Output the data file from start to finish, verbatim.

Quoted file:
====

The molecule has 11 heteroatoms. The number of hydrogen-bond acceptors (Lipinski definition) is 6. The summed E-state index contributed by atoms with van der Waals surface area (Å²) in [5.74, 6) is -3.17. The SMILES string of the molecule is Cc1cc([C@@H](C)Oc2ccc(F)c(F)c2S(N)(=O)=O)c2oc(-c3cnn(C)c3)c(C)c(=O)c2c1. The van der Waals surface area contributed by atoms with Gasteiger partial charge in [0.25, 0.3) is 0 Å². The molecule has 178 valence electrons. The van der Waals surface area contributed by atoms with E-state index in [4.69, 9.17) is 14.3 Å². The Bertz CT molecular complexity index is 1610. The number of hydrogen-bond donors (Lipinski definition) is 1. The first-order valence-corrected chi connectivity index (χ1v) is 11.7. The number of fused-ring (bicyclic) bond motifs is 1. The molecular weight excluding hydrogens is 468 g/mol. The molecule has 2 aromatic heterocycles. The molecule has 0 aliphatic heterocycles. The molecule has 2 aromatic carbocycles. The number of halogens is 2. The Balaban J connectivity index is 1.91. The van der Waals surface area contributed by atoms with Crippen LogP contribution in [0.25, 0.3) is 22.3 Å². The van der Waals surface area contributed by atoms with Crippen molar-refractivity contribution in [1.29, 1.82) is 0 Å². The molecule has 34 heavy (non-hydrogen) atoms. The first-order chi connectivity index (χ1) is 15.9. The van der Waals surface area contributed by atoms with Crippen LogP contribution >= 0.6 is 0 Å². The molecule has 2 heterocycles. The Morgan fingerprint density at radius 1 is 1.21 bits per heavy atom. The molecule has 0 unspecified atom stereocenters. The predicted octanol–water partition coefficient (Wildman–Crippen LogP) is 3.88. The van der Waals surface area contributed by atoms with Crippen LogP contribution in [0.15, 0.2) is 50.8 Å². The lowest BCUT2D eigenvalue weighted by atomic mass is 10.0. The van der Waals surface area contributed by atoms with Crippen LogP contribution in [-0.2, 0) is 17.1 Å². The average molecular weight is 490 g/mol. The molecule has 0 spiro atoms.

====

The molecule has 11 heteroatoms. The number of hydrogen-bond acceptors (Lipinski definition) is 6. The summed E-state index contributed by atoms with van der Waals surface area (Å²) in [5.74, 6) is -3.17. The SMILES string of the molecule is Cc1cc([C@@H](C)Oc2ccc(F)c(F)c2S(N)(=O)=O)c2oc(-c3cnn(C)c3)c(C)c(=O)c2c1. The van der Waals surface area contributed by atoms with Gasteiger partial charge in [0.25, 0.3) is 0 Å². The molecule has 178 valence electrons. The van der Waals surface area contributed by atoms with E-state index in [4.69, 9.17) is 14.3 Å². The Bertz CT molecular complexity index is 1610. The number of hydrogen-bond donors (Lipinski definition) is 1. The first-order valence-corrected chi connectivity index (χ1v) is 11.7. The number of fused-ring (bicyclic) bond motifs is 1. The molecular weight excluding hydrogens is 468 g/mol. The molecule has 2 aromatic heterocycles. The molecule has 0 aliphatic heterocycles. The molecule has 2 aromatic carbocycles. The number of halogens is 2. The Balaban J connectivity index is 1.91. The van der Waals surface area contributed by atoms with Crippen LogP contribution in [0.25, 0.3) is 22.3 Å². The van der Waals surface area contributed by atoms with Crippen molar-refractivity contribution in [1.29, 1.82) is 0 Å². The molecule has 34 heavy (non-hydrogen) atoms. The first-order chi connectivity index (χ1) is 15.9. The van der Waals surface area contributed by atoms with Crippen LogP contribution >= 0.6 is 0 Å². The molecule has 2 heterocycles. The Morgan fingerprint density at radius 1 is 1.21 bits per heavy atom. The molecule has 0 unspecified atom stereocenters. The predicted octanol–water partition coefficient (Wildman–Crippen LogP) is 3.88. The van der Waals surface area contributed by atoms with Crippen LogP contribution in [0.15, 0.2) is 50.8 Å². The lowest BCUT2D eigenvalue weighted by atomic mass is 10.0. The van der Waals surface area contributed by atoms with Crippen LogP contribution in [-0.2, 0) is 17.1 Å². The average molecular weight is 490 g/mol. The molecule has 0 spiro atoms.